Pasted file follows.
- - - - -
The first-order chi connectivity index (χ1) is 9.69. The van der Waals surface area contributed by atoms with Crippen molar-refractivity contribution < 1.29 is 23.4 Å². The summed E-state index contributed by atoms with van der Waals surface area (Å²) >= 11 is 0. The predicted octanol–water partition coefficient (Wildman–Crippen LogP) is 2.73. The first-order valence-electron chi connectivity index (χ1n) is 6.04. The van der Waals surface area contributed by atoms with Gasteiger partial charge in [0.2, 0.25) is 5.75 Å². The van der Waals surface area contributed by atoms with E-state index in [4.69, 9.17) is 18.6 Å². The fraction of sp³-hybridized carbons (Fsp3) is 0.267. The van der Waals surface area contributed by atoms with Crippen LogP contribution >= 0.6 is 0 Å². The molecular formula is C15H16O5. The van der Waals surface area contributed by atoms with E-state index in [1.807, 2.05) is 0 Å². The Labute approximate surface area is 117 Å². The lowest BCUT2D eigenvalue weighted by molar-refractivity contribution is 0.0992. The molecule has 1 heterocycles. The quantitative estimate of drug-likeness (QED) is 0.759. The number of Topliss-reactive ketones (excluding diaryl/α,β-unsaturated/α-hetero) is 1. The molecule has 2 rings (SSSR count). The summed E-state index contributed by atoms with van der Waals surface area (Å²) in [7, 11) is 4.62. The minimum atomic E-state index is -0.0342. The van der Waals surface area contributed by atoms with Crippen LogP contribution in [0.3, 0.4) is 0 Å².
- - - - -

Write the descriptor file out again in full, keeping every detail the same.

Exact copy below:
The first-order chi connectivity index (χ1) is 9.69. The van der Waals surface area contributed by atoms with Crippen molar-refractivity contribution < 1.29 is 23.4 Å². The summed E-state index contributed by atoms with van der Waals surface area (Å²) >= 11 is 0. The predicted octanol–water partition coefficient (Wildman–Crippen LogP) is 2.73. The first-order valence-electron chi connectivity index (χ1n) is 6.04. The van der Waals surface area contributed by atoms with Gasteiger partial charge in [0.2, 0.25) is 5.75 Å². The van der Waals surface area contributed by atoms with E-state index in [4.69, 9.17) is 18.6 Å². The fraction of sp³-hybridized carbons (Fsp3) is 0.267. The van der Waals surface area contributed by atoms with Crippen LogP contribution >= 0.6 is 0 Å². The molecular formula is C15H16O5. The van der Waals surface area contributed by atoms with E-state index in [1.807, 2.05) is 0 Å². The Labute approximate surface area is 117 Å². The lowest BCUT2D eigenvalue weighted by molar-refractivity contribution is 0.0992. The molecule has 1 heterocycles. The quantitative estimate of drug-likeness (QED) is 0.759. The number of Topliss-reactive ketones (excluding diaryl/α,β-unsaturated/α-hetero) is 1. The molecule has 2 rings (SSSR count). The summed E-state index contributed by atoms with van der Waals surface area (Å²) in [7, 11) is 4.62. The minimum atomic E-state index is -0.0342. The van der Waals surface area contributed by atoms with Crippen LogP contribution in [0.3, 0.4) is 0 Å².